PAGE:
Depending on the depth of stromal ulceration, the ulcer was covered by one or more than one layer of amniotic membrane, and the basement membrane side of the last layer was congruent with the patient's exposed surface. These denuded surfaces healed rapidly after AMT. Except for four eyes, all others (13/17, 76.4%) healed within 16.6 (SD 9.0) days. In the two eyes of case 7 with severe diabetes mellitus, the ulcers were not healed on day 14 and partial tarsorrhaphy was added, and the healing was completed on day 34. In the one eye of case 5 with herpes zoster ophthalmicus (HZO) and diabetes mellitus and status post-penetrating keratoplasty, the ulcer did not heal on day 27 when partial tarsorrhaphy was added and healing was completed on day 74. In the eye of case 1, the ulcer was successfully healed by the first attempt of AMT. After healing, penetrating keratoplasty was performed and vision improved from LP to HM. Unfortunately, the corneal surface broke down with progressive ulcer leading to corneal perforation at the graft-host junction. The second attempt at AMT was performed without success and finally the eye required repeat PKP and partial tarsorrhaphy.

A remarkable reduction in ocular inflammation was accompanied by rapid epithelialisation. During the follow up period of 18.8 (13.0) months, visual acuity was improved in eight eyes (50%) with two eyes improving in visual acuity to 20/50 (case 3) (Fig 1) following repeat penetrating keratoplasty, and AMT as a patch yielding 20/80 (case 4) (Fig 2). The visual acuity did not show any change in six eyes (37.5%), but was worsened in two eyes (12.5%) owing to progressive glaucoma and cataract. All eyes achieved the objective of maintaining anatomical integrity. All membranes were partially (Fig 3E, F) or completely dissolved (Fig 2E, F), and the remaining stroma showed variable amounts of opacity.

Figure 1

Case 3 had previously undergone a penetrating keratoplasty with tarsorrhaphy for a progressive ulcer and descemetocele caused by herpes zoster ophthalmicus on the left eye. He developed a recurrent herpes zoster with epithelial dendrites and ulcers stained with rose bengal (A) and fluorescein (B), and progressed into disciform and necrotising stromal keratitis. This was complicated by bacterial keratitis, and a large inferior one third hypopyon (C). Following appropriate antibiotics and aciclovir, the sterilised ulcer became thin in several locations of the cornea. Amniotic membrane transplantation was performed and resulted in total healing of the ulcer with a quiet ocular surface in 13 days (D and E). After the corneal surface had been stable for 15 months (F), a repeat PKP was performed and covered with an amniotic membrane as a patch, which was dissolved in 2 weeks, and the graft showed a smooth surface and clear stroma 8 months later (G and H).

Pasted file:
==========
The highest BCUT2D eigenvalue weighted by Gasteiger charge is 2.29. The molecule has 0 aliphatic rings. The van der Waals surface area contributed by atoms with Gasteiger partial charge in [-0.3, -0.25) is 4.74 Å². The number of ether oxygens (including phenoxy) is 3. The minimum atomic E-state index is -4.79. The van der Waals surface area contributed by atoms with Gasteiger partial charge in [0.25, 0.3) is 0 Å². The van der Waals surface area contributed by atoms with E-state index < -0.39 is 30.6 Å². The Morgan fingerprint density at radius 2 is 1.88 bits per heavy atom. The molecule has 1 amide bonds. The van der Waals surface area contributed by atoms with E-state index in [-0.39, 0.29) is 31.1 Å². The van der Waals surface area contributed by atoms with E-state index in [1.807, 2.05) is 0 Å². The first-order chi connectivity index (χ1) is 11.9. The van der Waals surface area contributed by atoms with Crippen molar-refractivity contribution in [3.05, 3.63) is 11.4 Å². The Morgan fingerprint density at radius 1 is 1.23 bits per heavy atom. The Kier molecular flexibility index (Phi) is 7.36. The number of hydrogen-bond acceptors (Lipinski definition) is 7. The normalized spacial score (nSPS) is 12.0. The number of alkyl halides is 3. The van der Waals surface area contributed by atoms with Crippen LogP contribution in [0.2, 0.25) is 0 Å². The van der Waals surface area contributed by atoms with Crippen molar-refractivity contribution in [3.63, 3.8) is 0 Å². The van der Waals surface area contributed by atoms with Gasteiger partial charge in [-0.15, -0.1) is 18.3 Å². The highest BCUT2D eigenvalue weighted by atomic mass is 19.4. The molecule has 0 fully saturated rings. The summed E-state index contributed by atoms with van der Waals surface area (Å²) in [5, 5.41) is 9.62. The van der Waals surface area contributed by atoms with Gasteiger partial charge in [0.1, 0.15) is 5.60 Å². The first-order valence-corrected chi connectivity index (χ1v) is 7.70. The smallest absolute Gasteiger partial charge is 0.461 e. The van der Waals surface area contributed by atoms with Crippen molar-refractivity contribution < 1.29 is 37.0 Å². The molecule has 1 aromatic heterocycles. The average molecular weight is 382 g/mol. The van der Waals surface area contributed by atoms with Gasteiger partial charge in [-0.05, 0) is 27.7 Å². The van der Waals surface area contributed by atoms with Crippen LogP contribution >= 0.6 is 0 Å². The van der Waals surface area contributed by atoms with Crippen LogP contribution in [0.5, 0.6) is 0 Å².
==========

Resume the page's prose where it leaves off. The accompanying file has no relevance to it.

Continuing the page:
Figure 2

Case 4 had AIDS, had discontinued anti-HIV medications for 1 month, and developed acute herpes zoster ophthalmicus on the left eye (A) with diffuse conjunctival redness and corneal involvement (B). The cornea showed a peripheral circumlinear ulcer with infiltrate, diffuse oedema with keratic precipitates and hypopyon (C and D). Ten days after amniotic membrane transplantation the membrane dissolved, the corneal and conjunctival surfaces were no longer inflamed, and the ulcer healed with resolution of oedema, keratic precipitates, and hypopyon (E and F).

Figure 3

Case 15 had received multiple surgeries for recurrent retinal detachment in the left eye resulting in a persistent neurotrophic corneal ulcer with band keratopathy (A and B). Eight days after amniotic membrane transplantation (AMT), part of the membrane used as a patch started to dissolve (arrow) (C), while epithelial healing had taken place as shown by fluorescein staining (D). One month after AMT the membrane covered surface was totally healed and smooth with a small part of the membrane dissolved (indicated by asterisks) (E and F). The corneal surface continued to be stable and remained uninflamed (F).